To a certain extend, the pivot strategy for startups offer a robust option to identify the viability of a different hypothesis about the product, business model, and engine of growth. It basically allows the Company to iterate quickly fast over the brittle strategy until a successful one is discovered. Once found, the Company can spring out and try to take over the market using this asymmetrical approach. For a bigger structure, using the PST model combined with Mapping provides an excellent starting point. As long as you have engineered within your company and marketed the correct monitoring system to understand where you stand at anytime. Effectively, you need to build a layered, strategic approach via core, strategic and venture efforts combined with a constant monitoring of your surroundings. This allow you to take risks with calculated exposure. By having the correct understanding of your situation (situational awareness), you will be able to mitigate threats and react quickly via built-in agility. However, we cannot rely solely on techniques that allow your strategy to take risk while being able to fail gracefully. We need techniques that do so without insignificant added cost. The cost differential between stranded and solid cables in a bridge is small, and like bridges, the operational cost between ductile and brittle strategy should be low. However, this topic is beyond the scope of this blog post but I will endeavor to expand on the subject in a subsequent post.
Ductile vs Brittle :
The defining question between the two type of strategies is rather simple: which strategy approach will guarantee a greater chance of success? From a market point of view this question often turns into : is there a brittle strategy that defeats the robust strategy?
By estimating the percentage of success a brittle strategy has against the other strategies in use, weighted by how often each strategy is used by each competitor you can determinate the chances of success.Doing this analysis is a question of understanding the overall market meta competition. There will be brittle strategies that are optimal at defeating other brittle strategies but will fail versus robust. However, the robust one will succeed against certain brittle categories but will be wiped out with other. Worse still, there is often the recipe for a degenerate competitive ecosystem if any one strategy is too good or counter strategies are too weak overall. Identifying the right strategy is an extremely difficult exercise. Companies do not openly expose their strategy/ies and/or often they do not have a clear one in the first place. As a result, if there is a perception that the brittle strategy defeats the ductile one, therefore the brittle strategy approach ends up dominating the landscape. Often strategy consulting companies rely on this perception in order to sell the “prêt a porter” strategy of the season. Furthermore, ductile strategies tend to be often dismissed as not only do they require a certain amount of discipline, but also the effort required in its success can be daunting. It requires a real time understanding of the external and internal environment. It relies on the deployment of a fractal organisation that enables fast and risky moves, while maintaining a robust back end. And finally, it requires the capability and stomach to take risk beyond maintaining the status quo. As a result, the brittle strategy often ends up more attractive because of its simplicity, more so that it’s benefit from an unconscious bias.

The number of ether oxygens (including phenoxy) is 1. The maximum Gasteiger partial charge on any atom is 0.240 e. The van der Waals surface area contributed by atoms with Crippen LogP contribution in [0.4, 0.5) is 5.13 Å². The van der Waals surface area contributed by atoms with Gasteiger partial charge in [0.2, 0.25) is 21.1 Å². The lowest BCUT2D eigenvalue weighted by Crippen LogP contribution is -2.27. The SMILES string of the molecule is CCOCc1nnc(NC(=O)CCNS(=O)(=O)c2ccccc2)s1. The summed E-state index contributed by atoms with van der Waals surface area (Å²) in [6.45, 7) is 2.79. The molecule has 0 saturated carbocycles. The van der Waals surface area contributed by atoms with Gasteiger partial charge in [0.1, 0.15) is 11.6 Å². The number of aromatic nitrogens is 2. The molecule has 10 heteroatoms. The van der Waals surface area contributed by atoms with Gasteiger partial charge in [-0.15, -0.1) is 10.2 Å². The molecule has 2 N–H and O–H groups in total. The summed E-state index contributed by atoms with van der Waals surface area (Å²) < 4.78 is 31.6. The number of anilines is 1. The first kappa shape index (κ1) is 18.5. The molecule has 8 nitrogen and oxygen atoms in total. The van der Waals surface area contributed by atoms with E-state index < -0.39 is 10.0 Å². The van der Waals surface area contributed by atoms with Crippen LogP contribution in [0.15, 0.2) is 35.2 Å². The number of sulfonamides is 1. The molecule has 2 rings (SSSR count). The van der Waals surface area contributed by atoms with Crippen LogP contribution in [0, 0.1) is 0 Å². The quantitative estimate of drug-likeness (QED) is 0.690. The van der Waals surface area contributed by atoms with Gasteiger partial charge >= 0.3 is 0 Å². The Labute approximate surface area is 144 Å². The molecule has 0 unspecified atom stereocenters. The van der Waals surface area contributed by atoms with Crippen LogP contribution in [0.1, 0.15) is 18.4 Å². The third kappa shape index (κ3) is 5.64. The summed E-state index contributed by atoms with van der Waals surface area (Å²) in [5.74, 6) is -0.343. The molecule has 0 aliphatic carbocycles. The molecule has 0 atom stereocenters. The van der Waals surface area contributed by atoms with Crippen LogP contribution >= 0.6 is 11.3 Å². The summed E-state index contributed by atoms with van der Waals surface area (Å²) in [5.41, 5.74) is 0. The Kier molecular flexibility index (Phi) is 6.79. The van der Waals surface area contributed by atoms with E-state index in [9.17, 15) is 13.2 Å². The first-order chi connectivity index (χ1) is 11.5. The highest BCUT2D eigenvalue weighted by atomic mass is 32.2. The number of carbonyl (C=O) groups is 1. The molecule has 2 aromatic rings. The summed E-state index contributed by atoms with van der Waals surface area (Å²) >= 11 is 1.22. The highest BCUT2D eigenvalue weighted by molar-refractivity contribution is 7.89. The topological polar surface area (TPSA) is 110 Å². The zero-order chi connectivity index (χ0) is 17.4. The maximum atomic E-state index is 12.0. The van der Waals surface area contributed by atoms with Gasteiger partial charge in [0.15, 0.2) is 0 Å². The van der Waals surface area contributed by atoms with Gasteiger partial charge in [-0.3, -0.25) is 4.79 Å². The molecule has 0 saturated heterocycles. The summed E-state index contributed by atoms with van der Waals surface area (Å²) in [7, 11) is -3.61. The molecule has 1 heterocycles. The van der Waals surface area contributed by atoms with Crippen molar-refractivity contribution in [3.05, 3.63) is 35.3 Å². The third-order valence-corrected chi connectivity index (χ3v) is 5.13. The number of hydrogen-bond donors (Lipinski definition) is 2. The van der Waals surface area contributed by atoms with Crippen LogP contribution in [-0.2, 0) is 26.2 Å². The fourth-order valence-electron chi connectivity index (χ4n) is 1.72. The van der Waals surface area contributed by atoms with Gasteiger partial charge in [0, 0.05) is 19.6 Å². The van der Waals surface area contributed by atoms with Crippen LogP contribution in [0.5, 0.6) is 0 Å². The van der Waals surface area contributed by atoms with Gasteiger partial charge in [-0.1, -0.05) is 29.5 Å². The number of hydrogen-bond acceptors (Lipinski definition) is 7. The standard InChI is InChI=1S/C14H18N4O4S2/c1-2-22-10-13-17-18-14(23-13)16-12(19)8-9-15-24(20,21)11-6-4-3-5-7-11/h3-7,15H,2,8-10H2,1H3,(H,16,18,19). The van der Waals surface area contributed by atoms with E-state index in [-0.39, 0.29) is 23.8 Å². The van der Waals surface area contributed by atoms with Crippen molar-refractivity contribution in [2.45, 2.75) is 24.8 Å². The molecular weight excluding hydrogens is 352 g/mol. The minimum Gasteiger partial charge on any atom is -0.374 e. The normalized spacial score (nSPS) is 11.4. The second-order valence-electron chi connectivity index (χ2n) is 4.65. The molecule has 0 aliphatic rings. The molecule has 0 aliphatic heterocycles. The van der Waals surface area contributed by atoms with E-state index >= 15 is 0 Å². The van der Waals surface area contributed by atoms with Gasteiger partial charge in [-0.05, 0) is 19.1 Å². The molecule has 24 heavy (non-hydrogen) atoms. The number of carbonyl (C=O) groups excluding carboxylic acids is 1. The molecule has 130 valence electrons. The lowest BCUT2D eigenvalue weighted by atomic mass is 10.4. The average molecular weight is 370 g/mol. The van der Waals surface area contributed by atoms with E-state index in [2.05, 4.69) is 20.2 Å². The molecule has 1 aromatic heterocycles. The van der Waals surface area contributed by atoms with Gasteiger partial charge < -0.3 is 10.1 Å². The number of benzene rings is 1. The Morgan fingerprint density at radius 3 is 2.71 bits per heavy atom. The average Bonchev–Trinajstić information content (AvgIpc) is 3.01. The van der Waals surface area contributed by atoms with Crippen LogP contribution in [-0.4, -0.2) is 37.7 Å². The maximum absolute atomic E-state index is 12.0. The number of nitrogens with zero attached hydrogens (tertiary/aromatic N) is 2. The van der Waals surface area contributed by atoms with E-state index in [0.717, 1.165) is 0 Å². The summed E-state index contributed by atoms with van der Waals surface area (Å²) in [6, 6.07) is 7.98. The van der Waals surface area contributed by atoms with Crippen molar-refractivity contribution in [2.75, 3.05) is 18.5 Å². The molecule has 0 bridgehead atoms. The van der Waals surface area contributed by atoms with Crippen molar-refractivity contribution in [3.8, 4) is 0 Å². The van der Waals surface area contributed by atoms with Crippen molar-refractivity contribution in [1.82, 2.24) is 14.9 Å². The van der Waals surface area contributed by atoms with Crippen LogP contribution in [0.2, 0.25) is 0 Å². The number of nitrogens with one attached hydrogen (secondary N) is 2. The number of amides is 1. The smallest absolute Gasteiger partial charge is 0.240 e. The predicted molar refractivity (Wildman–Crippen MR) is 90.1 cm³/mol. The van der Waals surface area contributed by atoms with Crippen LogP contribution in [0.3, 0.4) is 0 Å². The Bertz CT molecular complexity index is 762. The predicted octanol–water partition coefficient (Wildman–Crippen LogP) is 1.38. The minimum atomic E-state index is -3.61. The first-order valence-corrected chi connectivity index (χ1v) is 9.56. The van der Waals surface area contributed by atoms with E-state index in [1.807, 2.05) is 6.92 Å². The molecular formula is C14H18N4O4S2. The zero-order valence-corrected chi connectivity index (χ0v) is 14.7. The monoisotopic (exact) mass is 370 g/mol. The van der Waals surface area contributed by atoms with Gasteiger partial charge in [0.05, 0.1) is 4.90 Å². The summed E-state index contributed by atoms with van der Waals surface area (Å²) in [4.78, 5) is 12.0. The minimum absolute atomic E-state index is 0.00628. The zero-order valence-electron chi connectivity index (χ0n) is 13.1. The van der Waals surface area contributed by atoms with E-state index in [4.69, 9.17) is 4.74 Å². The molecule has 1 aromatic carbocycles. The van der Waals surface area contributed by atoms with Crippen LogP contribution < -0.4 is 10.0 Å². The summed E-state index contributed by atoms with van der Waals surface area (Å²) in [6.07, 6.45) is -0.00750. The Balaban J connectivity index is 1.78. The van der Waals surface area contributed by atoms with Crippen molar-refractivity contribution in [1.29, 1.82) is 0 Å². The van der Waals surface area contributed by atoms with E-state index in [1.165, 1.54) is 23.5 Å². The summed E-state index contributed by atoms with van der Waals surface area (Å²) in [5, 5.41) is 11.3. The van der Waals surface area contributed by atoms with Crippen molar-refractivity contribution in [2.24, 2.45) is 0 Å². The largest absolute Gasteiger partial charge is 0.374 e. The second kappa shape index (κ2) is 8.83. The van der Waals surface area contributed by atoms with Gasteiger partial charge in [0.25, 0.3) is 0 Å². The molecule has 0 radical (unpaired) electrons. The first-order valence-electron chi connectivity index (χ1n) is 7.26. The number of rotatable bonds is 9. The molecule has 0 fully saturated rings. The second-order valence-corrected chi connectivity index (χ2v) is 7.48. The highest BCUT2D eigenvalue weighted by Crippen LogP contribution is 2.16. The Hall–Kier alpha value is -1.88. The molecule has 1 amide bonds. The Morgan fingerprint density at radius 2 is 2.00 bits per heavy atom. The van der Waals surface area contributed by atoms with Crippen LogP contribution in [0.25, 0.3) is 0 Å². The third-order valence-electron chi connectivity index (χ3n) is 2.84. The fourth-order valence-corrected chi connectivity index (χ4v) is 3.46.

The Brittle strategy bias:

Brittle strategies have problems “in the real world”. They are often unpredictable due to unforeseen events occurring. The problem is we react and try to fix things going forward based on previous experience. But the next thing is always a little different. Economists and businessmen have names for the strategy of assuming the best and bailing out if the worst happens, like “picking pennies in front of steamrollers” and “capital decimation partners”.
It is a very profitable strategy for those who are lucky and the “bad outcome” does not happen. Indeed, a number of “successful” companies have survived the competitive market using these strategies and because the (hi)story is often only told by the winner’s side only, we inadvertently overlook those that didn’t succeed, which in turn means a lot of executives suffer from the siren of the survival bias, dragging more and more corporations into similar strategy alongside them.
In the end all this lot ends up suffering from a more generalized red queen effect whereby they spend a large amount of effort standing still (or copying their neighbors approach). This is why when a new successful startup emerges, you see a plethora of similar companies claiming to apply a similar business model. At the moment it’s all about UBER for X and most of these variants. If they are lucky, they will end up mildly successful. But for most of them, they will fail as the larger corporations have been exposed and probably bought into the hype of the approach.
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About the Author
This article was written by Benoit Hudzia of Reflections of the Void, a blog about life, Engineering, Business, Research, and everything else (especially everything else). see more.